Hagia Sophia is Greek and means Holy Wisdom.
Yes, admission to Hagia Sophia Mosque is free of charge for all visitors.
Since July 2020, Hagia Sophia serves a Muslim place of worship.
Historical Facts & Info about Hagia Sophia
The Hagia Sophia (Holy Wisdom) experienced almost the entire history of Constantinople and became the symbol of the Golden Age of Byzantium and the city of Istanbul.
The first basilica construction with a wooden roof was completed in 360 and burnt down in 404 in an uprising. A new building under Theodosius II was inaugurated in 415 and went up in flames during the reign of Justinian in the Nika Revolt of 532. A third and last construction of the Hagia Sophia was arranged immediately afterwards and opened on the 26th of December 537.
Until the end of the Byzantine Empire, the Hagia Sophia was used as a Greek Orthodox cathedral and was the venue for the most important ceremonies in the region. During the Latin occupation of 1204-1261, all holy relics were removed, and the church served as a Roman Catholic cathedral. Until the completion of St. Peter’s Basilica in Rome, the Hagia Sophia was the largest Christian church in the world.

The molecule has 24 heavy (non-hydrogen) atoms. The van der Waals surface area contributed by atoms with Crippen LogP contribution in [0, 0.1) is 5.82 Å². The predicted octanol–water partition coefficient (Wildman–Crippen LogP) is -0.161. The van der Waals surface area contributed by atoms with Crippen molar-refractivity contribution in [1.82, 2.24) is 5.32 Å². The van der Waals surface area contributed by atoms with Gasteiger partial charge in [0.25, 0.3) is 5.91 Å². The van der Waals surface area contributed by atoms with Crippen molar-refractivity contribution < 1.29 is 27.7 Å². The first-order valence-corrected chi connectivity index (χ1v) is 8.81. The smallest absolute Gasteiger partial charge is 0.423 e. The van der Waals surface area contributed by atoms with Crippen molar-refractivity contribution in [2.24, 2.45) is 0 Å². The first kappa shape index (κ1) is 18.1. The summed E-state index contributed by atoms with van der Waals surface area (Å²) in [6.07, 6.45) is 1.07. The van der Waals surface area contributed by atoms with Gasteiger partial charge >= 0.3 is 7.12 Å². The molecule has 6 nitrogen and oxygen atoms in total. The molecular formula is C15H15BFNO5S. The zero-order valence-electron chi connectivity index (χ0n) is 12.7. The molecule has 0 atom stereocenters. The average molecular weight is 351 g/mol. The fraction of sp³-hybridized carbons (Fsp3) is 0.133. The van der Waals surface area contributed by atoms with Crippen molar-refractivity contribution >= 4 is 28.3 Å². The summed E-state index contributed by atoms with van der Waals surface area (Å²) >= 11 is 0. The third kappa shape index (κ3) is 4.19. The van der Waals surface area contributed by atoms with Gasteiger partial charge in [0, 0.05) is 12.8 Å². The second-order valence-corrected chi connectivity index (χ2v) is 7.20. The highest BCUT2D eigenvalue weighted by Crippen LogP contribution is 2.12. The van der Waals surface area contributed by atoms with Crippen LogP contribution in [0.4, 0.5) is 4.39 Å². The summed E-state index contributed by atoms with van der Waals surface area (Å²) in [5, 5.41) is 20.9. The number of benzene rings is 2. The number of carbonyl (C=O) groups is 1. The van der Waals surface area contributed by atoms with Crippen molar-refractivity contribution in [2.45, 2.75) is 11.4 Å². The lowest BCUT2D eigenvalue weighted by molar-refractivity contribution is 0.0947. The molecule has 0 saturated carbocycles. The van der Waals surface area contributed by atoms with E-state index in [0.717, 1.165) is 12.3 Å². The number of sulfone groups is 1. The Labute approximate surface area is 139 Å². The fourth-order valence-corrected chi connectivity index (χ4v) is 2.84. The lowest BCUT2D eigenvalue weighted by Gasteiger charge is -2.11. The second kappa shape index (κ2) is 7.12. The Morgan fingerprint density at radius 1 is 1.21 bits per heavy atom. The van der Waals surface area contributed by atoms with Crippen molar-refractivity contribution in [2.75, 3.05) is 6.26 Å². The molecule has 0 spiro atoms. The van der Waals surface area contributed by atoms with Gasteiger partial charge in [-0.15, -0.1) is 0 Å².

After the conquest of Constantinople by the Ottomans in 1453, Hagia Sophia was converted into a mosque by Sultan Mehmed the Conqueror. Christian insignia were partially replaced by Islamic ones, icons were removed, and the mosaics were partly destroyed or plastered. The first great prayer service was held as a Friday prayer with Fatih Sultan Mehmet on June 3, 1453. During this period, a prayer niche facing Mecca, four minarets, a cistern, a medrese and a courtyard were added.
In 1934, eleven years after the founding of the Republic of Turkey, the Hagia Sophia was converted into a museum. In 1985, the structure was added to the UNESCO World Heritage List. Following a decree in July 2020, it was decided to transform the mosque into an active mosque and rename it Hagia Sophia Grand Mosque.